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    Greenland’s ice sheet lost some 166 billion tonnes in 12-months

    EnvironmentClimate changeGreenland's ice sheet lost some 166 billion tonnes in...
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    Greenland’s ice sheet lost some 166 billion tonnes in 12-months

    It is now raining in a place that saw only snowfall. Though this is happening in another far corner of the earth, the shrinking of the ice sheets is an evidence of global warming and climate change and is a matter of concern.

    The latest report on the Polar Portal portrays a grim situation. The cyber observatory run by Danish research institutions engaged in monitoring Greenland’s ice sheet and the sea ice in the Arctic say that the past quarter century has been particularly dreary.

    “2021 is the twenty-fifth year in a row in which Greenland’s ice sheet lost more mass during the course of the melting season than it gained during the winter,” the latest report from the portal says.

    The report explains that while the early part of the summer was cold and wet with unusually heavy and late snowfall in June, delaying the onset of the melting season, the month of July saw a heatwave that “led to a considerable loss of ice.”

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    In a 12-month period ending August 2021, the Greenland Ice Sheet lost about 166 billion tonnes of ice, says the report compiled by the scientists. That has been close to the annual average since the mid-1980s. Overall, in the 25 years between September 1986 and August 2021, Greenland has lost about 5,500 billion tonnes of its ice sheet. This has in turn, contributed to 1.5 cm to the average global rise in sea levels of about 12 cm.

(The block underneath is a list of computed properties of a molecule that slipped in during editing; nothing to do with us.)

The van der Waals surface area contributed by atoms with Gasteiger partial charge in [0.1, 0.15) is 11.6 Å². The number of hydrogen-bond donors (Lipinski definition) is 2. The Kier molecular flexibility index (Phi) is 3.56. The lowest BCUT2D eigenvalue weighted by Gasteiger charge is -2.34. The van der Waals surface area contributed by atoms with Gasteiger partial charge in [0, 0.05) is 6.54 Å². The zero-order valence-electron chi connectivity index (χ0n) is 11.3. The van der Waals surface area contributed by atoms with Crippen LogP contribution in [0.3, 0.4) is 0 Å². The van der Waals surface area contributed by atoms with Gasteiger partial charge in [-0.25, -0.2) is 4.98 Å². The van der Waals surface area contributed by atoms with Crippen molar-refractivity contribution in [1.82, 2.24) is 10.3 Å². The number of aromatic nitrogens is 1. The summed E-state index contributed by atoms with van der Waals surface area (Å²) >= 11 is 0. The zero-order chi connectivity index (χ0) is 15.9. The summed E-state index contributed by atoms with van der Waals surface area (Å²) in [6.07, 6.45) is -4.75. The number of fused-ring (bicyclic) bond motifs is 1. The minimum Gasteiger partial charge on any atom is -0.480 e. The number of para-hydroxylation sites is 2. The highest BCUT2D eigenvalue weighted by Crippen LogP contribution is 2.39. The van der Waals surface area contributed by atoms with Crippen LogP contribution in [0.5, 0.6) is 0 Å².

The report explains unusual weather during the 2021 Arctic summer, extreme melting periods despite average temperatures, and sea ice dropping to its second-lowest level last July.

    Notably, the report says, “precipitation at Summit Station, which is located at the ‘top’ of the ice sheet at an altitude of 3,200 meters above sea level, was registered in the form of rain.”

    When the rain was recorded in August, the US National Snow and Ice Data Center noted that “there is no previous report of rainfall at this location (72.58°N 38.46°W), which reaches 3,216 meters (10,551 feet) in elevation.”

    Reiterating previous research

    This paper comes on the heels after another research from the Potsdam Institute for Climate Impact Research that “found evidence that the central-western part of the Greenland ice sheet has been destabilizing and is now close to a critical transition.”

    “We’re at the brink, and every year with CO2 emissions continuing as usual exponentially increases the probability of crossing the tipping point,” the researchers warned. “Our results suggest there will be substantially enhanced melting in the near future, which is worrying,” the scientists concluded.

    Another previous observation on Arctic rainfall reported in November by scientists says, “The fact that we’re getting rainfall on the summit of Greenland right now, and that we’re maybe going to get more rainfall into the future—it kind of staggers me,” she said.

    Researchers say that “the transition from a snow- to rain-dominated Arctic in the summer and autumn is projected to occur decades earlier and at a lower level of global warming, potentially under 1.5°C, with profound climatic, ecosystem, and socioeconomic impacts.”

    This report follows on an earlier piece on OWSA on the World Meteorological Organisation recognising the record increase of temperature in the Arctic.

     

    Image obtained from the Nordic Co-operation website (norden.org); http://www.norden.org/en/news-and-events/images/places/greenland/groenland-1/view
    Licensed under Creative Commons Attribution 2.5 Denmark.

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